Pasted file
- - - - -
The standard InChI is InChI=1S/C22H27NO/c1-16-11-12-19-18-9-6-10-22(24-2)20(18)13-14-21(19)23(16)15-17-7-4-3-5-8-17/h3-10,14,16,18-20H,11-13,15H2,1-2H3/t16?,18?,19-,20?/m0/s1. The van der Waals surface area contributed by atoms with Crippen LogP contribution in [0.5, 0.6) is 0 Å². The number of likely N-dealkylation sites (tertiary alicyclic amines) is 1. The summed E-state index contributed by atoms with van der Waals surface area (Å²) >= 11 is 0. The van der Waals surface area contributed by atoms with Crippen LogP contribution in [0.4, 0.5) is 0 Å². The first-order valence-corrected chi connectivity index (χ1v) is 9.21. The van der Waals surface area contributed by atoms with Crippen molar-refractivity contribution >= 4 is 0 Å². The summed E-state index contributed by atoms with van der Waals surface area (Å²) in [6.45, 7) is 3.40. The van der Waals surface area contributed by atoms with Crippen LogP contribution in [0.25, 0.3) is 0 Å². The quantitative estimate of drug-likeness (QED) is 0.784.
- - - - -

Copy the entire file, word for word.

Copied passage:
The standard InChI is InChI=1S/C22H27NO/c1-16-11-12-19-18-9-6-10-22(24-2)20(18)13-14-21(19)23(16)15-17-7-4-3-5-8-17/h3-10,14,16,18-20H,11-13,15H2,1-2H3/t16?,18?,19-,20?/m0/s1. The van der Waals surface area contributed by atoms with Crippen LogP contribution in [0.5, 0.6) is 0 Å². The number of likely N-dealkylation sites (tertiary alicyclic amines) is 1. The summed E-state index contributed by atoms with van der Waals surface area (Å²) >= 11 is 0. The van der Waals surface area contributed by atoms with Crippen LogP contribution in [0.4, 0.5) is 0 Å². The first-order valence-corrected chi connectivity index (χ1v) is 9.21. The van der Waals surface area contributed by atoms with Crippen molar-refractivity contribution >= 4 is 0 Å². The summed E-state index contributed by atoms with van der Waals surface area (Å²) in [6.45, 7) is 3.40. The van der Waals surface area contributed by atoms with Crippen LogP contribution in [0.25, 0.3) is 0 Å². The quantitative estimate of drug-likeness (QED) is 0.784.